Commenting on the announcement, Paul Pacter, Director of Standards for SMEs, said:

The IFRS for SMEs will provide businesses with a passport to raise capital on a national or an international basis.

Journal of Accountancy on July 9, 2009 has commented the release of this IFRS for SMEs standard through its article titled “New Option for Private Companies in Streamlined IFRS.”

U.S. private companies have a new choice for accounting and financial reporting—a slimmed-down version of IFRS tailored more to their needs. IFRS for SMEs (small- and medium-size entities) is a simplification of full IFRS. The International Accounting Standards Board (IASB), which released the standard Thursday after five years of work on the project, defines SMEs as businesses that publish general-purpose financial statements for external users and do not have public accountability. Many U.S. private companies would fit that definition.

Read further in here >>. And another related article from in here >>

Thursday, July 9, 2009

Fair Value at Initial Recognition (ED Fair Value Measurement)

Paragraph 34 – 37 of  Exposure Draft (ED) Fair Value Measurement (ED/2009/5) regulates the Fair Value at Initial Recognition of asset or liability.

When an asset is acquired or a liability is assumed in an exchange transaction for that asset or liability, the transaction price is the price paid to acquire the asset or received to assume the liability (often referred to as an entry price). In contrast, the fair value of the asset or liability represents the price that would be received to sell the asset or paid to transfer the liability (an exit price). Entities do not necessarily sell assets at the prices paid to acquire them. Similarly, entities do not necessarily transfer liabilities at the prices received to assume them. In some cases, eg. in a business combination, there is not a transaction price for each individual asset or liability. Likewise, sometimes there is not an exchange transaction for the asset or liability, eg when biological assets regenerate (Par. 34).

Although conceptually entry prices and exit prices are different, in many cases an entry price of an asset or liability will equal the exit price (eg. when on the transaction date the transaction to buy an asset would take place in the market in which the asset would be sold). In such cases, the fair value of an asset or liability at initial recognition equals the entry (transaction) price (Par. 35).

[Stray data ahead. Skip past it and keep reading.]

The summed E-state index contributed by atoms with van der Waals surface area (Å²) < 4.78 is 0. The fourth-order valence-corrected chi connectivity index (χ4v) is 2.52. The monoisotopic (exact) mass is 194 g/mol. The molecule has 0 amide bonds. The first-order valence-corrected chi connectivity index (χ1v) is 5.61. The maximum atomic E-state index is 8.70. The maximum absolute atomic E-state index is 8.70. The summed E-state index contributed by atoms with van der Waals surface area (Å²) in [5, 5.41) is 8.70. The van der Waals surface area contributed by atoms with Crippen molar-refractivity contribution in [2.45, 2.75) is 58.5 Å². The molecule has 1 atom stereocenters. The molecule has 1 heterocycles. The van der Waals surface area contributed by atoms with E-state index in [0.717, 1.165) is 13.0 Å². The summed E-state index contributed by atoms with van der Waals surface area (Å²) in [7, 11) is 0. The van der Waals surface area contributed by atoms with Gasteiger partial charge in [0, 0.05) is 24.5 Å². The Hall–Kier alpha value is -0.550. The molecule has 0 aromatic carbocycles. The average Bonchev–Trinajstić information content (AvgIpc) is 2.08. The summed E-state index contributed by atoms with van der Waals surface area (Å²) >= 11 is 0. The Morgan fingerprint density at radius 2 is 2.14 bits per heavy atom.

Par. 36 states that in determining whether fair value at initial recognition equals the transaction price, an entity shall consider factors specific to the transaction and the asset or liability. For example, the transaction price is the best evidence of the fair value of an asset or liability at initial recognition unless :

(a)  the transaction is between related parties.

(b)  the transaction takes place under duress or the seller is forced to accept the price in the transaction. For example, that might be the case if the seller is experiencing financial difficulty.

(c)  the unit of account represented by the transaction price is different from the unit of account for the asset or liability measured at fair value. For example, that might be the case if the asset or liability measured at fair value is only one of the elements in the transaction, the transaction includes unstated rights and privileges that are separately measured or the transaction price includes transaction costs.

(d)  the market in which the transaction takes place is different from the market in which the entity would sell the asset or transfer the liability, ie. the most advantageous market. For example, those markets might be different if the entity is a securities dealer that transacts in different markets with retail customers (retail market) and with other securities dealers (inter-dealer market).

If an IFRS requires or permits an entity to measure an asset or liability initially at fair value and the transaction price differs from fair value, the entity recognises the resulting gain or loss in profit or loss unless the IFRS requires otherwise (Par. 37).